There is quite a political storm brewing over the government's latest welfare reform proposals which will see a tightening of work-related conditions for certain groups such as single-parents.
Some, like Minister for Work and Pensions, James Purnell, argue that the reforms reflect Labour's long tradition of work-based social justice. Others, like Compass, argue that the reforms are unjust, at least here and now, with the economy in recession. Who is right?
Here are some key points which I think we need to bear in mind.
First, conditionality is not necessarily unjust. There is a long-standing socialist tradition which emphasises the idea that, in a just society, each citizen should do their bit productively if they share in the wealth that others help to produce. In principle, conditionality can express this principle of reciprocity. 'From each according to ability...'
But, second, to enforce work in welfare in a highly unequal society risks unfairness because it impacts the welfare poor and not the rich. If it is unfair for the welfare poor to get 'something for nothing' (income without work), it is also unfair for someone who lives off unearned wealth - inheritance or unearned capital gains - to do so. But 'welfare reform' only enforces the work obligation for the poor person.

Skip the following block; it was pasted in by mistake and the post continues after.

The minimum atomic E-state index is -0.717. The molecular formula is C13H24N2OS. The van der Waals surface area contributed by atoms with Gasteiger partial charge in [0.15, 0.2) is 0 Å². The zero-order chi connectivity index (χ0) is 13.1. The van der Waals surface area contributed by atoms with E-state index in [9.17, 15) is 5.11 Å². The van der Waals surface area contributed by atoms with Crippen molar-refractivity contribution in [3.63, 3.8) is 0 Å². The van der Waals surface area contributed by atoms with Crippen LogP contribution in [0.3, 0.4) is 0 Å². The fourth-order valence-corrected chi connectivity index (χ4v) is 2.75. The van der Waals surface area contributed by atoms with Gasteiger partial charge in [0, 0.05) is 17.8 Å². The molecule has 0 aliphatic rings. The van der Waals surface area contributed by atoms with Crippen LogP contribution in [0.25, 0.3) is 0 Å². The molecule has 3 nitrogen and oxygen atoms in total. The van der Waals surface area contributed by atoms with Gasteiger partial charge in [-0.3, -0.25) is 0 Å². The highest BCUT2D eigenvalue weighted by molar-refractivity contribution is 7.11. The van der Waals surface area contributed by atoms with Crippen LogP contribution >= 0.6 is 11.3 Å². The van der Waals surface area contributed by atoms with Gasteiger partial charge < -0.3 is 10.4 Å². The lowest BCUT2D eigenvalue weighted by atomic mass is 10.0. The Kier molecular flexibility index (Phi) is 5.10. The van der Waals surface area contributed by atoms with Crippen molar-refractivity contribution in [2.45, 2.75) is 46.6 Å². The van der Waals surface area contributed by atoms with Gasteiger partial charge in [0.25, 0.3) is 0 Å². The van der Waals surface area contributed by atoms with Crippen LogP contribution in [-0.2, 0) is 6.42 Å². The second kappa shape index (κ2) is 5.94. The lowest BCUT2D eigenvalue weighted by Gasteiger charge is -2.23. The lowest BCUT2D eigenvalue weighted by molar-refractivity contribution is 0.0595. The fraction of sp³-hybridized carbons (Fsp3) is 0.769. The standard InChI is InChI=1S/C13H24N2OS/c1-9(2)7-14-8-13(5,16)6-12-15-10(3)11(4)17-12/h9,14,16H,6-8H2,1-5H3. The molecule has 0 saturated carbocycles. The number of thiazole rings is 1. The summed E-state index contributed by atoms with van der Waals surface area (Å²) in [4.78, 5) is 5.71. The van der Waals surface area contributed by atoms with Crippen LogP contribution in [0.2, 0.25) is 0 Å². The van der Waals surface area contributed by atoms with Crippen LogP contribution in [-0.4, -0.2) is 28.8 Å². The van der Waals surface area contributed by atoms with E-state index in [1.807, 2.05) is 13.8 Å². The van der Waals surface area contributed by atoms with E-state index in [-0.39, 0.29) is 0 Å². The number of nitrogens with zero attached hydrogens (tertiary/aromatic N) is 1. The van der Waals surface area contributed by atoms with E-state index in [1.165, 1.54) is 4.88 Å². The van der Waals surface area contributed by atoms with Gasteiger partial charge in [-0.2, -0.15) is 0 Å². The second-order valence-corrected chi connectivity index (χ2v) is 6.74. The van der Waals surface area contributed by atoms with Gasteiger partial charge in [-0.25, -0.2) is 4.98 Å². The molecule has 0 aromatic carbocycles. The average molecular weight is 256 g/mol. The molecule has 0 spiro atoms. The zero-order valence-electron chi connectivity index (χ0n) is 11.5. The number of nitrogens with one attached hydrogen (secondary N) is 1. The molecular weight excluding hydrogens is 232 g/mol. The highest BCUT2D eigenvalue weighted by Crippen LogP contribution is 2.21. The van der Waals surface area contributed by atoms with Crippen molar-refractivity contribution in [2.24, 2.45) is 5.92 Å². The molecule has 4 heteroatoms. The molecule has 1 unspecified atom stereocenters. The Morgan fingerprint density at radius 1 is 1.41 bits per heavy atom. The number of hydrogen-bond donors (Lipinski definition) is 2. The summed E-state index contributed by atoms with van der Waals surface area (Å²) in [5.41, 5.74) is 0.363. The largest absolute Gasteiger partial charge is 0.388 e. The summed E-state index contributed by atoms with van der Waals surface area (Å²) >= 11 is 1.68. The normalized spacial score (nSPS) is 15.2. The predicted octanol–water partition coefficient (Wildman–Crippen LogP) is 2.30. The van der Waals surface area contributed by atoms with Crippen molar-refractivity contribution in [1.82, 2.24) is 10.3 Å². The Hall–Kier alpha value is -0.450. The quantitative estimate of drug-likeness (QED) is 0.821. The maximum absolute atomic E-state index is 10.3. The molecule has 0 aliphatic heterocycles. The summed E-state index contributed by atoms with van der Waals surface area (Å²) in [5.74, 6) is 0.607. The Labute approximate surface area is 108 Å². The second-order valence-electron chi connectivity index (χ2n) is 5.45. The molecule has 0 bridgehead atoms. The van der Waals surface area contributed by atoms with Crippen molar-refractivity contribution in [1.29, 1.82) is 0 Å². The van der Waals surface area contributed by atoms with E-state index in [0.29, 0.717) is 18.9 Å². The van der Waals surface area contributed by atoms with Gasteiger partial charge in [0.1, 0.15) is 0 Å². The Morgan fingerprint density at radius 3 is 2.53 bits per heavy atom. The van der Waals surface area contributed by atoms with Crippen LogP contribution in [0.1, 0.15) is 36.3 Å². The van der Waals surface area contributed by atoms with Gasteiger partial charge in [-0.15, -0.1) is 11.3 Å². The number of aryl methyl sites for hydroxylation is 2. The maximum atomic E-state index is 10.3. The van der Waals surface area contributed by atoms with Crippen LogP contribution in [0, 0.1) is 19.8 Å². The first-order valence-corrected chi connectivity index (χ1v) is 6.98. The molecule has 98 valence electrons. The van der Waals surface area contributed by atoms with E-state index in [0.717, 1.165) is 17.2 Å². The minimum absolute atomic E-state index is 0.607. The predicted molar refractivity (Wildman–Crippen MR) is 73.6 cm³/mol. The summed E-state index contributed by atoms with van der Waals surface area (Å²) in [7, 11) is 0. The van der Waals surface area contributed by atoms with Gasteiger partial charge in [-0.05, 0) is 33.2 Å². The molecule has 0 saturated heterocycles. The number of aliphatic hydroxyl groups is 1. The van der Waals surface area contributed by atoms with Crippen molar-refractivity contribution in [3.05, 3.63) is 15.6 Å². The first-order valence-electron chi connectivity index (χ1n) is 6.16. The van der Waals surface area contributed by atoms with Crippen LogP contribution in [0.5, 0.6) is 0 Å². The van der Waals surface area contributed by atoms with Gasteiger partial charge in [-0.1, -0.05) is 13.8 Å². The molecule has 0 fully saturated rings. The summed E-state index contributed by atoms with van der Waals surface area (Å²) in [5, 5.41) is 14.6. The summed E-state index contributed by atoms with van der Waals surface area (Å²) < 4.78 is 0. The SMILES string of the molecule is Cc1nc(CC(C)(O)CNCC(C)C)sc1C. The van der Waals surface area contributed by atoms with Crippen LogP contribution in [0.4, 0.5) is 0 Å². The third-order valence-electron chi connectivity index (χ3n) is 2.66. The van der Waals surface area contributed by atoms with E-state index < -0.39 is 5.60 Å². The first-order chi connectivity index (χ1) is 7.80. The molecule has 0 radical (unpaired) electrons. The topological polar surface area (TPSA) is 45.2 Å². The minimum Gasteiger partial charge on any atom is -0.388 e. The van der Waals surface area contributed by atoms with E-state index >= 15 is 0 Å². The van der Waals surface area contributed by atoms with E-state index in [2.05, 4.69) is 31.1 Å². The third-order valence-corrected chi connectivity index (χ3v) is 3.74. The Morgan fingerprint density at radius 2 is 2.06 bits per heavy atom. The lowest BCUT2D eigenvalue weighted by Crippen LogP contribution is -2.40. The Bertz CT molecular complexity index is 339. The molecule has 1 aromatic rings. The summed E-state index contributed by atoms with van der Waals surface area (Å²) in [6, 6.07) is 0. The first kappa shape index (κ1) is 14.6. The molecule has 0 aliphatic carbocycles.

Third, to enforce work in welfare in a highly unequal society also risks unfairness because it might reduce the bargaining power of disadvantaged workers. With more pressure on the unemployed to get into jobs, the wages and working conditions of jobs will tend to be driven down, exacerbating inequality.
This third point has particular force when an economy is in recession. It might also have particular force when for-profit contractors win contracts to manage welfare-to-work schemes based on how many people they commit to getting off benefit. (This is not the same as saying that their involvement is wrong per se.)
What do these various points imply?
One view, which I think is consistent with the points, is that a social democratic government may proceed with welfare reform, of the kind which tightens work-conditionality, but only if certain further conditions are met - conditionality is conditional.
First, the government needs to do something to offset the unfairness of the asset rich getting 'something for nothing'. This means that things like inheritance taxes and capital gains taxes should go up.
Second, the government needs to do something to prevent or offset possible reduction in workers' bargaining power. This might mean giving a stronger emphasis within welfare-to-work programs to upskilling than to 'work first'. It might mean a higher minimum wage and, indeed, a whole lot of other things.
But, not least, as Polly Toynbee argues, it should mean putting the big stick of benefit cuts aside until the recession is over.
Does the government itself pass the relevant conditionality test?
If we apply the framework set out above, it doesn't look like it....